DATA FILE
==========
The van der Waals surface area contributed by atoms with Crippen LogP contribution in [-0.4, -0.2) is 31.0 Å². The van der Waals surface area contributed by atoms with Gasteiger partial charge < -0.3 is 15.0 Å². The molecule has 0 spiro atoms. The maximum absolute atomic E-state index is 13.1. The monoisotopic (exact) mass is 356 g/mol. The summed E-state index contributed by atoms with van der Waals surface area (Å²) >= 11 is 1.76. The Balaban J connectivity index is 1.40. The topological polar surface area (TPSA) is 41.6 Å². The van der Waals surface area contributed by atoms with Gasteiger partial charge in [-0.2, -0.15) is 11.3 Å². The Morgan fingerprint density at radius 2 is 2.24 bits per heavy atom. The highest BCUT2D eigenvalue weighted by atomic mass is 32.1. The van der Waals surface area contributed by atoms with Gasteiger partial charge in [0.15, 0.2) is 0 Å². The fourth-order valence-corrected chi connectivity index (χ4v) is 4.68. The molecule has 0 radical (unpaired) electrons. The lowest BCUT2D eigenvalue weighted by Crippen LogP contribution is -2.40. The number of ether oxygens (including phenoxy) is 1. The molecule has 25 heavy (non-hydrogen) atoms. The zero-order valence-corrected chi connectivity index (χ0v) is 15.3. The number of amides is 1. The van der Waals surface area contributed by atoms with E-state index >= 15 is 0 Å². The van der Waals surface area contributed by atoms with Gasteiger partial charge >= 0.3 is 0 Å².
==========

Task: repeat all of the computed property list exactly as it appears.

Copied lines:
The van der Waals surface area contributed by atoms with Crippen LogP contribution in [-0.4, -0.2) is 31.0 Å². The van der Waals surface area contributed by atoms with Gasteiger partial charge < -0.3 is 15.0 Å². The molecule has 0 spiro atoms. The maximum absolute atomic E-state index is 13.1. The monoisotopic (exact) mass is 356 g/mol. The summed E-state index contributed by atoms with van der Waals surface area (Å²) >= 11 is 1.76. The Balaban J connectivity index is 1.40. The topological polar surface area (TPSA) is 41.6 Å². The van der Waals surface area contributed by atoms with Gasteiger partial charge in [-0.2, -0.15) is 11.3 Å². The Morgan fingerprint density at radius 2 is 2.24 bits per heavy atom. The highest BCUT2D eigenvalue weighted by atomic mass is 32.1. The van der Waals surface area contributed by atoms with Gasteiger partial charge in [0.15, 0.2) is 0 Å². The fourth-order valence-corrected chi connectivity index (χ4v) is 4.68. The molecule has 0 radical (unpaired) electrons. The lowest BCUT2D eigenvalue weighted by Crippen LogP contribution is -2.40. The number of ether oxygens (including phenoxy) is 1. The molecule has 25 heavy (non-hydrogen) atoms. The zero-order valence-corrected chi connectivity index (χ0v) is 15.3. The number of amides is 1. The van der Waals surface area contributed by atoms with E-state index >= 15 is 0 Å². The van der Waals surface area contributed by atoms with Gasteiger partial charge >= 0.3 is 0 Å².